CARE PLANS

Some helpful information if you are coming in for surgery:

What to expect at the hospital

The Joint Replacement Program

A successful hip or knee replacement relies on more than just good surgical technique. A whole range of factors and a number of people will influence the speed of your recovery and the ease of your whole hospital experience.

Pre-Admission Clinic

Your hospital care starts with the pre-admission clinic. I will get you to have your routine blood tests done there so that all of the results are available on the day. You will also get to meet a physiotherapist who can give you some exercises to begin working on and give you a "test run" using crutches. The more you practice before hospital, the easier your recovery will be.

The Surgery And General Medical Care

Techniques are evolving all the time along with the actual implants. Less invasive operations mean shorter incisions, less pain and quicker recovery. In almost all cases, you will be walking on the 2nd day

I will frequently get my older patients to see one of my General Physician colleagues for a "once over" before they are admitted to hospital and to give me some assistance with their care after operation. All patients will be seen by the cardiologist pre operatively.

Length Of Stay

Patients who have undergone total Hip or Knee Replacements can usually leave on the 4th
or 5th day.

In Hospital Physiotherapy

A dedicated and enthusiastic team of physiotherapists will assist you in the early days of your recovery. It is important for your heart and lungs as well as your joint replacement to move out of bed early and to exercise regularly with the proper movements. They will give you important advice about positioning your limb to limit swelling and make moving about as safe as possible. They will make sure you pass a couple of "tests" before you leave and make sure you can get around any obstacles you encounter.

My Office

My office staff will try to make your pre-operative arrangements as painless as possible. They can give you advice about the insurance and will arrange a quotation of the fees and any pre-payments. You will need to make arrangements with the office to see me for a follow-up visit after your surgery.

My Treatment Pathway

Information For Joint Replacement Patients

Preparing For Your Operation

  • Cease any "blood thinning" medication a week before surgery, for example:
  • Warfarin, Clavix, Persantin, Aspirin and anti-inflammatory medications
  • Look after your skin to ensure that you have no cuts or infections anywhere on the body, for example: avoid gardening in the weeks before your surgery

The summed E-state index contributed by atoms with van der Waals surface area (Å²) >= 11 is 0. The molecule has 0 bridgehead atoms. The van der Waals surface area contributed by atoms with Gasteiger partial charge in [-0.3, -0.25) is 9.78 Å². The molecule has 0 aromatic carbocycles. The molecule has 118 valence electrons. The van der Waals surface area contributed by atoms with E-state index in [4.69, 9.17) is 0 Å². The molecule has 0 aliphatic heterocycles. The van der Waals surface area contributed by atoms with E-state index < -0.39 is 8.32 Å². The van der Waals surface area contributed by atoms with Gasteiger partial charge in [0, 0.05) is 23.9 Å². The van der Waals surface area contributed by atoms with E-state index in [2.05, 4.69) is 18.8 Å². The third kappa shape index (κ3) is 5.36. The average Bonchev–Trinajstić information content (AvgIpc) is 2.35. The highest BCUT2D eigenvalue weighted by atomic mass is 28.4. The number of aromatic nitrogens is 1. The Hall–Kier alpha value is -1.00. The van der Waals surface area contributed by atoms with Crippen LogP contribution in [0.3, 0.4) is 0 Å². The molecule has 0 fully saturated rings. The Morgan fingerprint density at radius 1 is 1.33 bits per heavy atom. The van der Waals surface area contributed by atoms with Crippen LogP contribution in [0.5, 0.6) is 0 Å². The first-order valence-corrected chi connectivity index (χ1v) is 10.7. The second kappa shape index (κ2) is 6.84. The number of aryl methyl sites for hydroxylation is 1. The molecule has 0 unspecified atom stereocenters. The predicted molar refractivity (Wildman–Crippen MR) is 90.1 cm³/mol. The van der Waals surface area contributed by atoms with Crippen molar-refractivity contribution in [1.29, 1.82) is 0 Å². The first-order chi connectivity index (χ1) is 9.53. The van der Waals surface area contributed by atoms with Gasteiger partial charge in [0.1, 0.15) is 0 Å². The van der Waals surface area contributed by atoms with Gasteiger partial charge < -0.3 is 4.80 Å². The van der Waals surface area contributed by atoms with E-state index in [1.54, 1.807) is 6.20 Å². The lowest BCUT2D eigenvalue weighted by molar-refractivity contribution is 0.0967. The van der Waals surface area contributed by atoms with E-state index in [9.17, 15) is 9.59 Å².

• Give your feet a good clean with a soft nail brush
  • Bring your own regular medications to hospital – you may take any essential heart or blood pressure tablets with a sip of water on the morning of surgery

Make sure you bring all your x-rays and other tests to the hospital.

At The Hospital

I will usually see you in the anaesthetic bay prior to your operation to answer any last minute questions you may have. I will see you in the morning following your surgery and everyday atleast once. My junior colleagues and physician assistant will see you more frequently.

  • Have one of your relatives leave a contact number on the front of your hospital medical records so I can ring to let them know how things went
  • For the first 24 hours after the operation you will have inflatable calf compressors on your legs as part of the program to prevent blood clots (DVTs). These will be removed when you are mobilizing
  • The physiotherapists will get you up the very next day, also important for preventing blood clots
  • Follow all the instructions of your physiotherapists and nursing staff on the ward after discharge

Back At Home

You will be asked to come back after 1 week for clips removal. Continue the medications and exercises that has been prescribed.

You should make an appointment to see me in the office, Usually about a month after discharge, unless you were Asked to make one sooner while you were in hospital.

In an emergency, contact us to get advise

DVT Prevention

Don’t be a clot!

(Extended DVT Prophylaxis)

A blood clot in the leg or ‘deep venous thrombosis’ (DVT for short) is one of the more common complications that can occur following hip or knee replacement surgery. Without any precautions taken, DVT develops in up to 70% of patients having knee surgery and 50% of those having hip surgery. A smaller percentage of these patients may develop the more serious complication of pulmonary embolus, where a fragment of blood clot floats up to the lungs.

For many years we have been getting better at preventing DVT in hospital by using a number of measures including medication. We know, however, that the risk of developing DVT remains increased for several weeks after surgery and it is therefore desirable to continue these measures even after discharge from the hospital.

One of the most effective measures is a medication called Low Molecular Weight Heparin (LMWH), which is given by injection under the skin with a fine needle, in the same way that diabetics use insulin. This is given daily in hospital by the nursing staff. You will also be put on oral aspirin tablets when you leave home.

Things We Do To Prevent Blood Clots

  • Inflatable leggings to compress the calf veins during surgery and in recovery (Pneumatic compression device)
  • Early mobilisation and specific circulation exercises for feet and ankles
  • Anticoagulant medication: Low Molecular Weight Heparin by injection